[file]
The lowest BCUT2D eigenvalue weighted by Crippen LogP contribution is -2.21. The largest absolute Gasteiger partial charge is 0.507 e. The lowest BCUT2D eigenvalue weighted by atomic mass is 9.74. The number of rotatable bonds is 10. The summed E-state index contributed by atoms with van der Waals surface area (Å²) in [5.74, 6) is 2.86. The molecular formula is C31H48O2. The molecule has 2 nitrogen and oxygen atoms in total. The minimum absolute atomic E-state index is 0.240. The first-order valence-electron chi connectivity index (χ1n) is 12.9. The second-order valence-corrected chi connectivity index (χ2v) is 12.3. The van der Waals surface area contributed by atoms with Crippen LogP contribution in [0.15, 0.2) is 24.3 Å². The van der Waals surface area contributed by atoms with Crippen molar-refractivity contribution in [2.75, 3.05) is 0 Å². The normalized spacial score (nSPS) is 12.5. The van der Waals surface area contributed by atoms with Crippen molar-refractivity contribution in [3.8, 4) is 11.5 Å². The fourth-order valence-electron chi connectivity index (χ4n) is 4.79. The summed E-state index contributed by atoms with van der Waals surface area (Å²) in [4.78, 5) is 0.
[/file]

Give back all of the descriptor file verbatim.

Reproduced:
The lowest BCUT2D eigenvalue weighted by Crippen LogP contribution is -2.21. The largest absolute Gasteiger partial charge is 0.507 e. The lowest BCUT2D eigenvalue weighted by atomic mass is 9.74. The number of rotatable bonds is 10. The summed E-state index contributed by atoms with van der Waals surface area (Å²) in [5.74, 6) is 2.86. The molecular formula is C31H48O2. The molecule has 2 nitrogen and oxygen atoms in total. The minimum absolute atomic E-state index is 0.240. The first-order valence-electron chi connectivity index (χ1n) is 12.9. The second-order valence-corrected chi connectivity index (χ2v) is 12.3. The van der Waals surface area contributed by atoms with Crippen LogP contribution in [0.15, 0.2) is 24.3 Å². The van der Waals surface area contributed by atoms with Crippen molar-refractivity contribution in [2.75, 3.05) is 0 Å². The normalized spacial score (nSPS) is 12.5. The van der Waals surface area contributed by atoms with Crippen molar-refractivity contribution in [3.8, 4) is 11.5 Å². The fourth-order valence-electron chi connectivity index (χ4n) is 4.79. The summed E-state index contributed by atoms with van der Waals surface area (Å²) in [4.78, 5) is 0.